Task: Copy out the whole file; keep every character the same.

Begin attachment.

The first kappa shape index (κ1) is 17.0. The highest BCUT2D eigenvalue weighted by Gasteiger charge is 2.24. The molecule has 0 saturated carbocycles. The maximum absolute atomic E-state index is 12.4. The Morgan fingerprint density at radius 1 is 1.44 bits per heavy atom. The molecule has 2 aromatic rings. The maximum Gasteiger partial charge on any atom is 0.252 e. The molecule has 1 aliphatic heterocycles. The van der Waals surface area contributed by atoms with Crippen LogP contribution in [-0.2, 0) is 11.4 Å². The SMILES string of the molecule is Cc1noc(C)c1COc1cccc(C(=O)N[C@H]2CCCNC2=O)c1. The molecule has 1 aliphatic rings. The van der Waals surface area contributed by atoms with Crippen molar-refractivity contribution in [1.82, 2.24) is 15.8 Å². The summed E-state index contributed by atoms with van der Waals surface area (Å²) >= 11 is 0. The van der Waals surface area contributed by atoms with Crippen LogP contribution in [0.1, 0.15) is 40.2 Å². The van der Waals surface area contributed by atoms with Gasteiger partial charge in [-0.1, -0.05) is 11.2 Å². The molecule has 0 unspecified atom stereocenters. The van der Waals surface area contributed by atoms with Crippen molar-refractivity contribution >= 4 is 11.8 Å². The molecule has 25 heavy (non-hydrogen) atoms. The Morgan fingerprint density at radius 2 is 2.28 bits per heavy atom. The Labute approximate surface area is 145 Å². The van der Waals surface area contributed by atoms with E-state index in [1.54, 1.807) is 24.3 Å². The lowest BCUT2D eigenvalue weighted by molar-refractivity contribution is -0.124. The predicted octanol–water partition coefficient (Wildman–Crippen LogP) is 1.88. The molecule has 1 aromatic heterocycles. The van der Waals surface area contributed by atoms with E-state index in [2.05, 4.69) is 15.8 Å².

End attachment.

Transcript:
The first kappa shape index (κ1) is 17.0. The highest BCUT2D eigenvalue weighted by Gasteiger charge is 2.24. The molecule has 0 saturated carbocycles. The maximum absolute atomic E-state index is 12.4. The Morgan fingerprint density at radius 1 is 1.44 bits per heavy atom. The molecule has 2 aromatic rings. The maximum Gasteiger partial charge on any atom is 0.252 e. The molecule has 1 aliphatic heterocycles. The van der Waals surface area contributed by atoms with Crippen LogP contribution in [-0.2, 0) is 11.4 Å². The SMILES string of the molecule is Cc1noc(C)c1COc1cccc(C(=O)N[C@H]2CCCNC2=O)c1. The molecule has 1 aliphatic rings. The van der Waals surface area contributed by atoms with Crippen molar-refractivity contribution in [1.82, 2.24) is 15.8 Å². The summed E-state index contributed by atoms with van der Waals surface area (Å²) >= 11 is 0. The van der Waals surface area contributed by atoms with Crippen LogP contribution in [0.1, 0.15) is 40.2 Å². The van der Waals surface area contributed by atoms with Gasteiger partial charge in [-0.1, -0.05) is 11.2 Å². The molecule has 0 unspecified atom stereocenters. The van der Waals surface area contributed by atoms with Crippen molar-refractivity contribution >= 4 is 11.8 Å². The molecule has 25 heavy (non-hydrogen) atoms. The Morgan fingerprint density at radius 2 is 2.28 bits per heavy atom. The Labute approximate surface area is 145 Å². The van der Waals surface area contributed by atoms with E-state index in [1.54, 1.807) is 24.3 Å². The lowest BCUT2D eigenvalue weighted by molar-refractivity contribution is -0.124. The predicted octanol–water partition coefficient (Wildman–Crippen LogP) is 1.88. The molecule has 1 aromatic heterocycles. The van der Waals surface area contributed by atoms with E-state index in [2.05, 4.69) is 15.8 Å².